Japan should consider concluding a bilateral economic partnership agreement with Canada, which could then be used as a card against the United States in the Trans-Pacific Partnership negotiations, Quebec’s minister of international relations and foreign trade said this week during a trip to the Kansai region.
Canada and Japan began negotiations on forming a comprehensive and high-level EPA in November 2012, before Japan joined the TPP talks last year. Canada entered the TPP talks in October 2012.
In an interview with The Japan Times, Quebec minister Jean-Francois Lisee said the bilateral negotiations are more advanced than the TPP talks and would be reasonably easy to settle, especially now that Canada and the European Union signed a free trade accord last year.
A Canada-Japan EPA would cover some of the same ground, he said.
“One of the key elements in an EPA is the opening of the government sector at the provincial and municipal levels,” he said, adding that Quebec is prepared to make offers to Japan that it has already made to European countries, once the two countries sign an EPA.
Lisee said a Canada-Japan EPA would provide benefits beyond the two nations. “If the Japanese want to enter the North American market, there is an open door. It’s the North American Free Trade Agreement, and the best way to enter is to go through the door from Canada, or Quebec,” he said.
“Japanese companies that invest in Quebec will have access to NAFTA, and to our agreement with Europe,” he said, adding that Europe would also have access to the Canada-Japan agreement, meaning tariffs would be eliminated in three markets.
“They’ll also have a competitive advantage over the Americans and the Chinese and Koreans, who do not enjoy these agreements,” Lisee said.
An EPA with Canada could also be used as a lever for the Japanese within the TPP against the United States, he added.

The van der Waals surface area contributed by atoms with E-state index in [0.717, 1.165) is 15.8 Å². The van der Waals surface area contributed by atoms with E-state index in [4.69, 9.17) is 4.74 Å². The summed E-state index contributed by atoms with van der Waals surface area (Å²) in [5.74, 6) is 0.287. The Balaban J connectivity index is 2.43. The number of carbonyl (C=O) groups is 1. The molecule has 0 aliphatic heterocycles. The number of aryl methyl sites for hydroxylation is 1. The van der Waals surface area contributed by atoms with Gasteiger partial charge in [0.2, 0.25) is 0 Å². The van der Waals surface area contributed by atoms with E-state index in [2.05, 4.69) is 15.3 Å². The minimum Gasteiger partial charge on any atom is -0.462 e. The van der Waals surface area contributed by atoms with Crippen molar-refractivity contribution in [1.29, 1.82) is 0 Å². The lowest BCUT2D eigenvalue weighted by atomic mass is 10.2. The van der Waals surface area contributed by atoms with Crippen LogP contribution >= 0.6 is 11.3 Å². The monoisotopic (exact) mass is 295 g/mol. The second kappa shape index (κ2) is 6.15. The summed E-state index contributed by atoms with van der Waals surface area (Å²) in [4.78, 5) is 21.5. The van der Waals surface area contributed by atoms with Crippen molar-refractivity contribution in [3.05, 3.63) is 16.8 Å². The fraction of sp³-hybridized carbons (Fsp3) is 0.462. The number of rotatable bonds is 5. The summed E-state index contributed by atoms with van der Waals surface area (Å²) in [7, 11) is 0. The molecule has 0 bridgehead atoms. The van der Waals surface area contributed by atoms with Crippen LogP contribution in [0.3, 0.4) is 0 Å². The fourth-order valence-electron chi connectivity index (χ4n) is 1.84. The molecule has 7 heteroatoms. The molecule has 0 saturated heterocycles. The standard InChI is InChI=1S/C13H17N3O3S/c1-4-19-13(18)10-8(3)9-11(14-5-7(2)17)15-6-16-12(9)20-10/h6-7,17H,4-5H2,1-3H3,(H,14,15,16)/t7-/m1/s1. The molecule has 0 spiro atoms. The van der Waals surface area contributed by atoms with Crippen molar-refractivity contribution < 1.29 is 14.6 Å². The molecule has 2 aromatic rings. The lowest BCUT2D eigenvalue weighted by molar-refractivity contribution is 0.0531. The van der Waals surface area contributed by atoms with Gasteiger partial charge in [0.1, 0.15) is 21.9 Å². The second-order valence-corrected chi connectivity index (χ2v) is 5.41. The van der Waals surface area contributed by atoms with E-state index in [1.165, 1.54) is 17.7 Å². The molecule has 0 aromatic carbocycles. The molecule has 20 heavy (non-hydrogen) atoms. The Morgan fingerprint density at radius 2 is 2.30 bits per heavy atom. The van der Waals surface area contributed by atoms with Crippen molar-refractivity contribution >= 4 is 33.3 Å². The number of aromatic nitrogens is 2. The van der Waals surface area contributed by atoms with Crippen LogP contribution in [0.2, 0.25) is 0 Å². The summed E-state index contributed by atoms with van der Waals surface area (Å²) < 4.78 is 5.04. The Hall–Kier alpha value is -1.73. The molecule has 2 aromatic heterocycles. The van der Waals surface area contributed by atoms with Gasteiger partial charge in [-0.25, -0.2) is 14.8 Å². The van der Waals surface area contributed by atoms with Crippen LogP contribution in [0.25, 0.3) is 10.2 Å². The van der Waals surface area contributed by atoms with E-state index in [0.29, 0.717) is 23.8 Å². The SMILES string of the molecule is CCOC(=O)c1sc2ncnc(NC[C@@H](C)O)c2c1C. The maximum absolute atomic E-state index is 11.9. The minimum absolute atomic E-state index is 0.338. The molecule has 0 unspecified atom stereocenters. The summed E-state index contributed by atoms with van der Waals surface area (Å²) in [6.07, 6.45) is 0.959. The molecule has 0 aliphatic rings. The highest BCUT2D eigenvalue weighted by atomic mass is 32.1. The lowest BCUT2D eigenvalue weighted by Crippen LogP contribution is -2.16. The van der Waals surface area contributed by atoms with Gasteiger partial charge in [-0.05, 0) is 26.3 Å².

“The Japanese can tell them: ‘Listen. We dealt with Canada. You can do better within the TPP,’ ” he said.
Quebec has had a presence in Japan since 1973, and its ties to the Kansai region, particularly Kyoto and Osaka, are strong.
It has a series of technical collaboration agreements with Kyoto Prefecture, particularly in green building and biomass, an area of renewable energy that receives a lot of attention elsewhere but is still a neglected renewable energy source in Japan, compared with solar and wind power.
“Quebec is a very big forestry producer, and we’ve had this transformation from the traditional use of wood to modern, prefabricated housing and buildings, and treated wood that is resistant to fire, which is very good for countries like Japan with lots of seismic activity. In addition, we have the technology to turn wood into biomass fuel pellets, an area Kyoto is interested in,” he said.
As the world moves toward renewable energy, a key problem is how to store electricity generated by solar, wind, geothermal, hydro and biomass in lithium batteries. Quebec has an abundance of lithium and Japanese firms, including Sumitomo Osaka Cement and Mitsubishi Shipbuilding, have been given contracts under license to manufacture lithium batteries by the owners of the technology’s patent rights, which include Hydro Quebec and the University of Montreal.
In 2012, Quebec’s exports to Japan totaled just over $1 billion, making it the province’s seventh-largest export market. Pork and pork products accounted for 28 percent of the total, while automobiles accounted for 44 percent of Japan’s exports to Quebec. Fifty Japanese firms employing 6,000 people have a presence in Quebec.